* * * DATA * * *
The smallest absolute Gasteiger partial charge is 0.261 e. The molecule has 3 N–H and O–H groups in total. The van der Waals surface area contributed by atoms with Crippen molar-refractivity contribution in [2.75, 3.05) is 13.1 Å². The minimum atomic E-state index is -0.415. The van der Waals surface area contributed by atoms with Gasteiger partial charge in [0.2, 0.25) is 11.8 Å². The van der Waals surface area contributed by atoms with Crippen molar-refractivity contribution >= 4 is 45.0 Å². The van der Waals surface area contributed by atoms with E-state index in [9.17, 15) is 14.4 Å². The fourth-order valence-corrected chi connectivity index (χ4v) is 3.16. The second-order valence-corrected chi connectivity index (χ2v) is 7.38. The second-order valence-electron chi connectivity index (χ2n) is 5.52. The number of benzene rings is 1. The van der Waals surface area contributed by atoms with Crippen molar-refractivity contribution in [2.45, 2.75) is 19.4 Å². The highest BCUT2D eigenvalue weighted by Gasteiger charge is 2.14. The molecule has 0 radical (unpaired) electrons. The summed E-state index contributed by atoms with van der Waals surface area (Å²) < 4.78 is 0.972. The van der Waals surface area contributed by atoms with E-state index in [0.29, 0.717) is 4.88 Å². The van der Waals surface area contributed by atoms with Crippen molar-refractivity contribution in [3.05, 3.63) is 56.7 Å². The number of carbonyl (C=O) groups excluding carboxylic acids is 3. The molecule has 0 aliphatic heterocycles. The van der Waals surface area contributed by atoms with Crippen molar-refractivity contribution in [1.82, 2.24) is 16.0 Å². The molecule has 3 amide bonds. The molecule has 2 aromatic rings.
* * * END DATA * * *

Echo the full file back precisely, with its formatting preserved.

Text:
The smallest absolute Gasteiger partial charge is 0.261 e. The molecule has 3 N–H and O–H groups in total. The van der Waals surface area contributed by atoms with Crippen molar-refractivity contribution in [2.75, 3.05) is 13.1 Å². The minimum atomic E-state index is -0.415. The van der Waals surface area contributed by atoms with Gasteiger partial charge in [0.2, 0.25) is 11.8 Å². The van der Waals surface area contributed by atoms with Crippen molar-refractivity contribution >= 4 is 45.0 Å². The van der Waals surface area contributed by atoms with E-state index in [9.17, 15) is 14.4 Å². The fourth-order valence-corrected chi connectivity index (χ4v) is 3.16. The second-order valence-corrected chi connectivity index (χ2v) is 7.38. The second-order valence-electron chi connectivity index (χ2n) is 5.52. The number of benzene rings is 1. The van der Waals surface area contributed by atoms with Crippen molar-refractivity contribution in [2.45, 2.75) is 19.4 Å². The highest BCUT2D eigenvalue weighted by Gasteiger charge is 2.14. The molecule has 0 radical (unpaired) electrons. The summed E-state index contributed by atoms with van der Waals surface area (Å²) < 4.78 is 0.972. The van der Waals surface area contributed by atoms with E-state index in [0.29, 0.717) is 4.88 Å². The van der Waals surface area contributed by atoms with Crippen molar-refractivity contribution in [3.05, 3.63) is 56.7 Å². The number of carbonyl (C=O) groups excluding carboxylic acids is 3. The molecule has 0 aliphatic heterocycles. The van der Waals surface area contributed by atoms with Crippen molar-refractivity contribution in [1.82, 2.24) is 16.0 Å². The molecule has 3 amide bonds. The molecule has 2 aromatic rings.